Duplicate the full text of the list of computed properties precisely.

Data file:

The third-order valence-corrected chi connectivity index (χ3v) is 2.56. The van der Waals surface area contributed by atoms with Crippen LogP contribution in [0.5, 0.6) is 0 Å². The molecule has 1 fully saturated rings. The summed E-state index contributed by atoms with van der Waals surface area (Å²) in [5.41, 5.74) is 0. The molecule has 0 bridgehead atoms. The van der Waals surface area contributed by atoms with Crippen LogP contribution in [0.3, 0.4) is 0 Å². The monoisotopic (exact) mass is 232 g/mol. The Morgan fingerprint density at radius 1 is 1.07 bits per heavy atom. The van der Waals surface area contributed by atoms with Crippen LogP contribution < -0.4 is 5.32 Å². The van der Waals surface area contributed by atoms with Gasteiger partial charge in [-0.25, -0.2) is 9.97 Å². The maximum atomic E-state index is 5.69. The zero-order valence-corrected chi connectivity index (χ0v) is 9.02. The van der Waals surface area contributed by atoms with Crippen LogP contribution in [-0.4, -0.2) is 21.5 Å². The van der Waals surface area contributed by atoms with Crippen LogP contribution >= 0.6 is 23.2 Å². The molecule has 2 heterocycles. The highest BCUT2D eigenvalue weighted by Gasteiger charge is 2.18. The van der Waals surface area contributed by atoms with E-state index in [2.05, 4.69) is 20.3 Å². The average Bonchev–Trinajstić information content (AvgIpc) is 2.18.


The third-order valence-corrected chi connectivity index (χ3v) is 2.56. The van der Waals surface area contributed by atoms with Crippen LogP contribution in [0.5, 0.6) is 0 Å². The molecule has 1 fully saturated rings. The summed E-state index contributed by atoms with van der Waals surface area (Å²) in [5.41, 5.74) is 0. The molecule has 0 bridgehead atoms. The van der Waals surface area contributed by atoms with Crippen LogP contribution in [0.3, 0.4) is 0 Å². The monoisotopic (exact) mass is 232 g/mol. The Morgan fingerprint density at radius 1 is 1.07 bits per heavy atom. The van der Waals surface area contributed by atoms with Crippen LogP contribution < -0.4 is 5.32 Å². The van der Waals surface area contributed by atoms with Gasteiger partial charge in [-0.25, -0.2) is 9.97 Å². The maximum atomic E-state index is 5.69. The zero-order valence-corrected chi connectivity index (χ0v) is 9.02. The van der Waals surface area contributed by atoms with Crippen LogP contribution in [-0.4, -0.2) is 21.5 Å². The van der Waals surface area contributed by atoms with Crippen LogP contribution >= 0.6 is 23.2 Å². The molecule has 2 heterocycles. The highest BCUT2D eigenvalue weighted by Gasteiger charge is 2.18. The van der Waals surface area contributed by atoms with E-state index in [2.05, 4.69) is 20.3 Å². The average Bonchev–Trinajstić information content (AvgIpc) is 2.18.